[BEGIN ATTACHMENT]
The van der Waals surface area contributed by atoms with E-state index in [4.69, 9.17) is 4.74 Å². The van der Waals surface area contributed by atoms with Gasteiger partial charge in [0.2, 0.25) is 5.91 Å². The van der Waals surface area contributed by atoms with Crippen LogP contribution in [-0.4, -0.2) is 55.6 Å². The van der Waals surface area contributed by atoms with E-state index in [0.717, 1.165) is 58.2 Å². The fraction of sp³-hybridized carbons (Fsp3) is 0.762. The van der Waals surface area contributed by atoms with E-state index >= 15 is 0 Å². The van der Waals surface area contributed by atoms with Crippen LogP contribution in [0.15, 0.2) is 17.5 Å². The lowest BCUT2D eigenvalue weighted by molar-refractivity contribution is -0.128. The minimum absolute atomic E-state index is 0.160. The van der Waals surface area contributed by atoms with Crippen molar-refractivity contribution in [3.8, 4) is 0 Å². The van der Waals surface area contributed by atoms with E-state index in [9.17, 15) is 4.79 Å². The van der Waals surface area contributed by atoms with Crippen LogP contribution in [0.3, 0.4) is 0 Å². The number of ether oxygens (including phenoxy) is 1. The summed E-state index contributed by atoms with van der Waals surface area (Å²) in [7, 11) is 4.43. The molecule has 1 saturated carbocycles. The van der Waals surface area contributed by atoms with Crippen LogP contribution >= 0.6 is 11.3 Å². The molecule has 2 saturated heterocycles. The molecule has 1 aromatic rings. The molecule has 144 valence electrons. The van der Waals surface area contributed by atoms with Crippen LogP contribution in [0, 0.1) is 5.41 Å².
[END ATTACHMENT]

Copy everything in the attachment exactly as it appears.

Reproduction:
The van der Waals surface area contributed by atoms with E-state index in [4.69, 9.17) is 4.74 Å². The van der Waals surface area contributed by atoms with Gasteiger partial charge in [0.2, 0.25) is 5.91 Å². The van der Waals surface area contributed by atoms with Crippen LogP contribution in [-0.4, -0.2) is 55.6 Å². The van der Waals surface area contributed by atoms with E-state index in [0.717, 1.165) is 58.2 Å². The fraction of sp³-hybridized carbons (Fsp3) is 0.762. The van der Waals surface area contributed by atoms with E-state index >= 15 is 0 Å². The van der Waals surface area contributed by atoms with Crippen LogP contribution in [0.15, 0.2) is 17.5 Å². The lowest BCUT2D eigenvalue weighted by molar-refractivity contribution is -0.128. The minimum absolute atomic E-state index is 0.160. The van der Waals surface area contributed by atoms with Crippen molar-refractivity contribution in [3.8, 4) is 0 Å². The van der Waals surface area contributed by atoms with E-state index in [9.17, 15) is 4.79 Å². The van der Waals surface area contributed by atoms with Crippen LogP contribution in [0.3, 0.4) is 0 Å². The number of ether oxygens (including phenoxy) is 1. The summed E-state index contributed by atoms with van der Waals surface area (Å²) in [7, 11) is 4.43. The molecule has 1 saturated carbocycles. The van der Waals surface area contributed by atoms with Crippen LogP contribution >= 0.6 is 11.3 Å². The molecule has 2 saturated heterocycles. The molecule has 1 aromatic rings. The molecule has 144 valence electrons. The van der Waals surface area contributed by atoms with Crippen LogP contribution in [0, 0.1) is 5.41 Å².